There was a time when films were only remade for the benefit of a new generation, with different versions standing as hallmarks of their era. But that time has now gone
Last weekend I was lucky enough to attend a one-off screening of Alfred Hitchcock’s 1929 silent film Blackmail in the grand setting of the grounds of the British Museum, where part of the story is set. The film is one of the “Hitchcock 9″ – nine surviving silent films made by Hitchcock that have deteriorated over time.
Science fiction and fantasy fans attending the London Film and Comic Con over the weekend were treated to exclusive footage from the forthcoming Judge Dredd film.
A significant cultural shift has clearly occurred. But is this really such a great loss?
Summertime means summer movies, and as usual this year’s fare is a mixed bag. My personal interest in a new batch of films is the original music that accompanies them. I’m an enormous film score geek, you see, and whilst summer blockbuster season doesn’t always bode well for someone with my musical interests (great scores just as often accompany the sleepy dramas tucked between major movie “seasons”), it at least signals a glut of big-budget, potentially exciting projects that tend to have big scores attached.
Normally I read entertainment news for a bit of light relief, very rarely is any of it particularly challenging. However I was presented with some conflicting emotions when I read the news that a “dwarf theatre group” were planning a ‘100 midget march’ in protest of Hollywood’s latest reimagining Snow White and the Huntsman – specifically concerning the decision not to use dwarf actors for the key roles of the dwarves.
The discreet excellence of film-maker Jon Sanders is one of contemporary cinema’s best-kept secrets. But when his new film ‘Late September’ premieres at the ICA and the Bristol Watershed this month, that secret may finally come out. Like all Sanders’s work, it’s driven by a powerful subterranean emotional charge, but remarkably understated: only towards the end do you realise that it packs a Chekhovian punch.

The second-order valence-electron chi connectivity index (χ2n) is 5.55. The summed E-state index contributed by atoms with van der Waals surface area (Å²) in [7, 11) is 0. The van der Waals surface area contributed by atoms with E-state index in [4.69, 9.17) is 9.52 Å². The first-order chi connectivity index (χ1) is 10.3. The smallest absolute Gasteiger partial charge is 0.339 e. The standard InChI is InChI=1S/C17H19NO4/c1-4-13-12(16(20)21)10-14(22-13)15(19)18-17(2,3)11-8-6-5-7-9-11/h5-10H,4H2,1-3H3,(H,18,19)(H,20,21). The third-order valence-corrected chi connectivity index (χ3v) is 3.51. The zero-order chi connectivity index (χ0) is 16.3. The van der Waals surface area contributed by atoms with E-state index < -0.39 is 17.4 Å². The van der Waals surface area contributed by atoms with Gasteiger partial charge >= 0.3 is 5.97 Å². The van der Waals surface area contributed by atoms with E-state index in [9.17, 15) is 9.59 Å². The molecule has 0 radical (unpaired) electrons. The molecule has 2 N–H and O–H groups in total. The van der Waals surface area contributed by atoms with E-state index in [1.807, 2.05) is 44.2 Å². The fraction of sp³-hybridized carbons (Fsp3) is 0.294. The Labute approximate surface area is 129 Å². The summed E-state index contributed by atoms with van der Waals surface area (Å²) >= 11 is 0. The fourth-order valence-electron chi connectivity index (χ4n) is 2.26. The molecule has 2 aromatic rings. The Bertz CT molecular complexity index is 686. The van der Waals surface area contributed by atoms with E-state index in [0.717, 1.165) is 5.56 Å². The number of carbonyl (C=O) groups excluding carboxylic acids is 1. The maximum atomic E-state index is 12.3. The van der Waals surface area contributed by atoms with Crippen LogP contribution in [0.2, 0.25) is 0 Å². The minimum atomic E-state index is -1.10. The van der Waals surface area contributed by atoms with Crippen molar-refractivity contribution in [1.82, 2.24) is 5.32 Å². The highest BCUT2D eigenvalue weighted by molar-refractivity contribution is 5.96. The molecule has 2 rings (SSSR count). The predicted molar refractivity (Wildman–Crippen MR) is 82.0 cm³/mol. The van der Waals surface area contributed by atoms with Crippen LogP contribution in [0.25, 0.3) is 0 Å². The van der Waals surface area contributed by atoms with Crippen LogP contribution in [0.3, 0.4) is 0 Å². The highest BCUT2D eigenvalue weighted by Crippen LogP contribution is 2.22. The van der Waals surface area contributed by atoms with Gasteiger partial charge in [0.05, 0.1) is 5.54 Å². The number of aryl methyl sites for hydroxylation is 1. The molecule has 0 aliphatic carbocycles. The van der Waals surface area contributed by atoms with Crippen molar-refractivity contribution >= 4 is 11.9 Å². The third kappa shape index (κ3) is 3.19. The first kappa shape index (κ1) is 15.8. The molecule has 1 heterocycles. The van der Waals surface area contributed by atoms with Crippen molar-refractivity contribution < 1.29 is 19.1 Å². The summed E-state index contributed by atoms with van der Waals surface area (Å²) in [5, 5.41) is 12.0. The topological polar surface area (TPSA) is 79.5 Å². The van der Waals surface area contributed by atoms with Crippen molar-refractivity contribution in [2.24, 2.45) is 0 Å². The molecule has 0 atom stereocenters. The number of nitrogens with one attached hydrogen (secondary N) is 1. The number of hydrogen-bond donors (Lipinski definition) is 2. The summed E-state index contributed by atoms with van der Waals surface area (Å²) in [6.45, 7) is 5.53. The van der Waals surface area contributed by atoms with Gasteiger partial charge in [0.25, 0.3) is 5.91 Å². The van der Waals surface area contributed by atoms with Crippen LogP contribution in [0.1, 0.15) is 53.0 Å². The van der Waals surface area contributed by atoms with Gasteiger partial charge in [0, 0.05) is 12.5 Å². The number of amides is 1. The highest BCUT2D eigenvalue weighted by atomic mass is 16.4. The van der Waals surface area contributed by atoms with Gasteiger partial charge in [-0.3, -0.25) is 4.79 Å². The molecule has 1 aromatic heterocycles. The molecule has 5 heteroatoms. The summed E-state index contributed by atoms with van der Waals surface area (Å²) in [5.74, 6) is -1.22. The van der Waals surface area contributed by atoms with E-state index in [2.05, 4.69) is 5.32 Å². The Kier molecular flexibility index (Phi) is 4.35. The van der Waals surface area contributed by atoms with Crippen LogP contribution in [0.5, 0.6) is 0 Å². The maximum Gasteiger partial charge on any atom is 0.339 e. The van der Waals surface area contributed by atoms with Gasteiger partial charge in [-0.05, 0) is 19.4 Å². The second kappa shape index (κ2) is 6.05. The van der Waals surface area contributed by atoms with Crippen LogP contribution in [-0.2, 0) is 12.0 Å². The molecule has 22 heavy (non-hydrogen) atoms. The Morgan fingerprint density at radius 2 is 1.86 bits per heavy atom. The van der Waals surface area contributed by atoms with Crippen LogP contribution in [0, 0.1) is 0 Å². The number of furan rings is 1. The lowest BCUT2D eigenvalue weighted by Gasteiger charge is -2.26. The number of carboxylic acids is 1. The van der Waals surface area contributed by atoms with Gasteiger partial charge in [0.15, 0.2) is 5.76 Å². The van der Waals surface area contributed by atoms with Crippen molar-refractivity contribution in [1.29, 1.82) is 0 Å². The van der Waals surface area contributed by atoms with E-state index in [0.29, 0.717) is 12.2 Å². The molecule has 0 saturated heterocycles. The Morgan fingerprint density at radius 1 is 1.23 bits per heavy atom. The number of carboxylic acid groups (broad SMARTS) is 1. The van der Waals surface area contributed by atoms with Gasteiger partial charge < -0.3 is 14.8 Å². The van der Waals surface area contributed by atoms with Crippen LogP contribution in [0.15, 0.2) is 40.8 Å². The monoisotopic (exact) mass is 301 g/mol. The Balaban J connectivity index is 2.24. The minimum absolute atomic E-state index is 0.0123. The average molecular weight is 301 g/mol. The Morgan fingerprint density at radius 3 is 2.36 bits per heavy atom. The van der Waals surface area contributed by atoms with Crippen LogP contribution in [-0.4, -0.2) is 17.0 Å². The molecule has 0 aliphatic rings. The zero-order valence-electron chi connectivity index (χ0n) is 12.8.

ITV’s ‘The Exclusives’ sees 6 desperate young writers hit the offices of Bauer Media in an attempt to see who can humiliate themselves the most as they’re hurled into candid interviews with their idols. Robbie Wojciechowski can’t believe that the programme’s commissioners have stooped that low.
Nostalgia is a funny thing. These days, we really can’t get away from it. Whether through vintage fashion or tinted Instagram photos, we seem to want to live continually in the past. Which is perhaps one reason why The Artist, which comes out on DVD today, was such a surprise hit last year. A love letter to silent cinema, it triumphed at the Oscars with its story of George Valentin, a silent movie actor who struggles with the arrival of the talkies.
Against the glam and flashing bulbs of Cannes, Edward Norton strolls up to the table at the private beach bar almost unnoticed. With a characteristically laid back air, and dressed like it’s casual Friday at an accountancy firm, he seems fully aware of this apparent disparity. ‘It gets a little manic, and that’s never my favourite thing. But if you strip away the strange mania that’s developed, the tradition of Cannes is still very routed in a celebration of global cinema, it’s a really compelling spectrum of all over the world.’
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